=  unit (f (counit m))

join m      =  counit m 
duplicate m =  unit m

But this feels a little bit weirder because now we are dealing with open terms, with counit operations introducing free variables that are captured by unit operations. And the names of both free variables and lambda binders are fixed to be always the same name x.

By contrast, all terms in the implicit function bimonad representation are closed. I am not sure what difference it makes, though.

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@odersky

odersky Dec 7, 2016
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Regarding composition, I believe one can explain the composability of implicit functions from the principle that they are a bimonad. Let's say you have two function types F and G, which take implicit parameters of types X and Y, but in different orders:

type F =  implicit X => implicit Y => A
type G =  implicit Y => implicit X => A

I can turn a value f: F into a value of type G like this:

implicit Y => implicit X => f(implicitly[X])(implicitly[Y])

Moreover that conversion is completely automatic. I just have to write

val x: G  = f

and the rest is produced automatically. I believe that gets us to the essence why implicit functions are better composable than general monads. Even if we disregard the aspect of implicit code insertion, what happens here is that we strip all (co)monads in the applications to the two implicitly arguments and then reapply the (co)monads in the outer lambda abstractions. The fact that this is a bimonad is essential here, because it means we can always get out of an entangled structure with counit operations, reorder at the outermost level, and get back with unit operations.

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@edmundnoble

edmundnoble Dec 7, 2016
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I think that your insight that the regular function bimonad requires the ability to introduce terms into the environment shows that the implicit function comonad also requires that ability. But yes, I agree that being able to implicitly reorder implicit arguments decreases their syntactic overhead below reader.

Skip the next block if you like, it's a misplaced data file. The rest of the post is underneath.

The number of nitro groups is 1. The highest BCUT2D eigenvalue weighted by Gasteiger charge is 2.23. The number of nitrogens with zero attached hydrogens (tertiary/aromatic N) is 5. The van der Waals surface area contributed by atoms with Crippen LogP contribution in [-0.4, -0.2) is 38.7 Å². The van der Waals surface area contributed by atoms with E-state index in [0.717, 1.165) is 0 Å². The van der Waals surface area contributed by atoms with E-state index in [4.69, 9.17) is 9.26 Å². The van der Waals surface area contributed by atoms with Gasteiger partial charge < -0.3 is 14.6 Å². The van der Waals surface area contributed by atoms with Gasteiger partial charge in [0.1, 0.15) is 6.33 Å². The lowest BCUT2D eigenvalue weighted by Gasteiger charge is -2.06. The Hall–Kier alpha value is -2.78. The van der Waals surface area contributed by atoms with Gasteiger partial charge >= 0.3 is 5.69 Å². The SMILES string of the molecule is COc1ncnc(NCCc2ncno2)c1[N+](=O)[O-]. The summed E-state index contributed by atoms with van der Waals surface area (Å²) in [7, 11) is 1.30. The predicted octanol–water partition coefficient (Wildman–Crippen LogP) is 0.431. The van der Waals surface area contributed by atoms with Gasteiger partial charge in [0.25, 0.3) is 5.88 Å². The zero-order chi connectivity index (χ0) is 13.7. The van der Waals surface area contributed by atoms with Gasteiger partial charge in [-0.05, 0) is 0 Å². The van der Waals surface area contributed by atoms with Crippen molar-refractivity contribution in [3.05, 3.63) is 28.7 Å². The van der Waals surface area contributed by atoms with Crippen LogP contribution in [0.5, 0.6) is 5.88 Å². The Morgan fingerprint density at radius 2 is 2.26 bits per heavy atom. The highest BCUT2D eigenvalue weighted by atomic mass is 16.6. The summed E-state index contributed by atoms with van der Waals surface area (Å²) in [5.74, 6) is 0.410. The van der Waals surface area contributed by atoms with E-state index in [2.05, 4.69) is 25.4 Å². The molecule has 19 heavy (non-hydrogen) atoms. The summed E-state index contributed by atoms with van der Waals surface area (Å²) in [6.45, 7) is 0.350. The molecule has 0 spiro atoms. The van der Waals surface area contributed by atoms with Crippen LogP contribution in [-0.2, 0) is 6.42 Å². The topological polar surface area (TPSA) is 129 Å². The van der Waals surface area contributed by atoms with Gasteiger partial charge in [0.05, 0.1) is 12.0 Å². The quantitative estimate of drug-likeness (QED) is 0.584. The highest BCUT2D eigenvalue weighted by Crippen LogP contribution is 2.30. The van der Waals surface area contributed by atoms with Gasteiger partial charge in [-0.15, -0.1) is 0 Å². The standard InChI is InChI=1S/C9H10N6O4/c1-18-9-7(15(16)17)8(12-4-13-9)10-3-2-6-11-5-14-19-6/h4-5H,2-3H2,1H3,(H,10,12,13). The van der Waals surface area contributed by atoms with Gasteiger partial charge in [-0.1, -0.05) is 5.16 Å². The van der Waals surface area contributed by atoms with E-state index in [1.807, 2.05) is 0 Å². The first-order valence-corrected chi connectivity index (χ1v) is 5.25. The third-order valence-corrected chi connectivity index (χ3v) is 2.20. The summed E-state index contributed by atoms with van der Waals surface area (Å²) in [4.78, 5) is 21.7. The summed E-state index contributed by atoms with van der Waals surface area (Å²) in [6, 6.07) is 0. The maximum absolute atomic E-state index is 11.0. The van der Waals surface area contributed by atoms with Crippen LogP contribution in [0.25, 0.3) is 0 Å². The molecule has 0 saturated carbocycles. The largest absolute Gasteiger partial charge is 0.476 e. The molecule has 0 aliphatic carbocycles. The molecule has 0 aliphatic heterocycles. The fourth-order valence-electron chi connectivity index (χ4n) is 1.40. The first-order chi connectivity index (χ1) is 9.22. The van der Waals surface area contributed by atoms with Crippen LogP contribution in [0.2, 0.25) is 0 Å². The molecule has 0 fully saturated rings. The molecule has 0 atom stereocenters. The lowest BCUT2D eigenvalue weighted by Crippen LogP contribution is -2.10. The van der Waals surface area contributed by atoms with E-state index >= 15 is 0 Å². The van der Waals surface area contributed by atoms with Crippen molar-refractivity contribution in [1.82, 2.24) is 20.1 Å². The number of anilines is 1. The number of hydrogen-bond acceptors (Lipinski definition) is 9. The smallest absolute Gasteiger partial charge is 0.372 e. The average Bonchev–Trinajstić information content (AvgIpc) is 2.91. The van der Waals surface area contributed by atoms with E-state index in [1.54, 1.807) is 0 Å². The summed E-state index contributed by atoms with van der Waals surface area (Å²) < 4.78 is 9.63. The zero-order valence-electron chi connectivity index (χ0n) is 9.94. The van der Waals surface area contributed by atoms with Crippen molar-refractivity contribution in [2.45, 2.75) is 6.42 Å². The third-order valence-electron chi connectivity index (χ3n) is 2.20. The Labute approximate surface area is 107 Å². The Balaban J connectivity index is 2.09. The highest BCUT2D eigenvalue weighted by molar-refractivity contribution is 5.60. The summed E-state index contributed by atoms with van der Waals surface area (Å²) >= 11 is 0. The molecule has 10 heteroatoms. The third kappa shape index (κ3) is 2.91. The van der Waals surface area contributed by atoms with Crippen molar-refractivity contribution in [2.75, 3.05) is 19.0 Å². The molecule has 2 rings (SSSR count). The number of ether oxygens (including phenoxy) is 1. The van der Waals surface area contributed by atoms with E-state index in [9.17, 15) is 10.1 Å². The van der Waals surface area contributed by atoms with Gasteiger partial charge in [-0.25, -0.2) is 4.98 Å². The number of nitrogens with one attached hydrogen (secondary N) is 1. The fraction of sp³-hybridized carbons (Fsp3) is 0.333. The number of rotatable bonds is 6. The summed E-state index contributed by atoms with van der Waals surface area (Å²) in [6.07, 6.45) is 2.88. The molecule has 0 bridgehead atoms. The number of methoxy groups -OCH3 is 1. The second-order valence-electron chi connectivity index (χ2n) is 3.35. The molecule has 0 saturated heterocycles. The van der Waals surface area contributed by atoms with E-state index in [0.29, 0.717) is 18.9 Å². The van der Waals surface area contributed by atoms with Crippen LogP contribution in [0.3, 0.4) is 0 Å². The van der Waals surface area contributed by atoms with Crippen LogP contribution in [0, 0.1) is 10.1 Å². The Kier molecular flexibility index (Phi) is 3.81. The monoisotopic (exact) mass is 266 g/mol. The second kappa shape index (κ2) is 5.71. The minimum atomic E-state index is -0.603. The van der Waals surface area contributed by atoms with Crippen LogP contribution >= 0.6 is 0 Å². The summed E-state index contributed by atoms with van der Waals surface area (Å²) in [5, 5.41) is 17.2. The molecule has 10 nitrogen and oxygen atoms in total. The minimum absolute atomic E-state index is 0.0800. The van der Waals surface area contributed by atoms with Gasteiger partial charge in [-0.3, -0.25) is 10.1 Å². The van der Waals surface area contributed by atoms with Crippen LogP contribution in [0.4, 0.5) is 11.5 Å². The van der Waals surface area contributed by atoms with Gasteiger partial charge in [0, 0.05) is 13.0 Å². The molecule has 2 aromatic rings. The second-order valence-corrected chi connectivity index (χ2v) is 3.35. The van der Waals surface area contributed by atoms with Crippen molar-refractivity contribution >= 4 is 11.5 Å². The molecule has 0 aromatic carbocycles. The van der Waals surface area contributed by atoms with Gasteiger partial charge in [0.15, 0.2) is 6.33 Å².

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@Blaisorblade

Blaisorblade Dec 7, 2016
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I agree with @edmundnoble: in particular what you get with implicits isn't closed terms, because they assume something in the context. I haven't read the paper, but maybe they had some other category in mind? (Warning: dense and unchecked ideas ahead). Beyond the category of functions you're using, you could probably have (equivalent I think) categories of expressions with x in scope and of expressions with some implicit in scope, and there your comonad might work. I haven't checked any of the details though. Whether that's insightful or useful, beyond making precise the two things are equivalent, is not clear.

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@tpetricek

tpetricek Dec 8, 2016

I see a mention of my work on coeffects in the thread already, so I thought I'll add my perspective. I'm not all that familiar with Scala, so I'll stick to my Haskell/ML-style notation, but I hope that will be understandable.

What are coeffects
First of all, coeffects are, indeed, closely related to comonads (they are modelled using "indexed comonads", which is a generalisation of ordinary comonads). What coeffects add, is that they track more precisely what context is needed. The comonadic (or monadic) type C a or M a tells you that there is some context-requirement or some effect, but it does not tell you what precisely. Coeffects add an annotation so that you have types such as C {?p:int, ?q:int} a where the annotation {?p:int, ?q:int} says you need two implicit parameters ?p and ?q. So you can see coeffects as more precise comonads.

Are implicit parameters monads, comonads or coeffects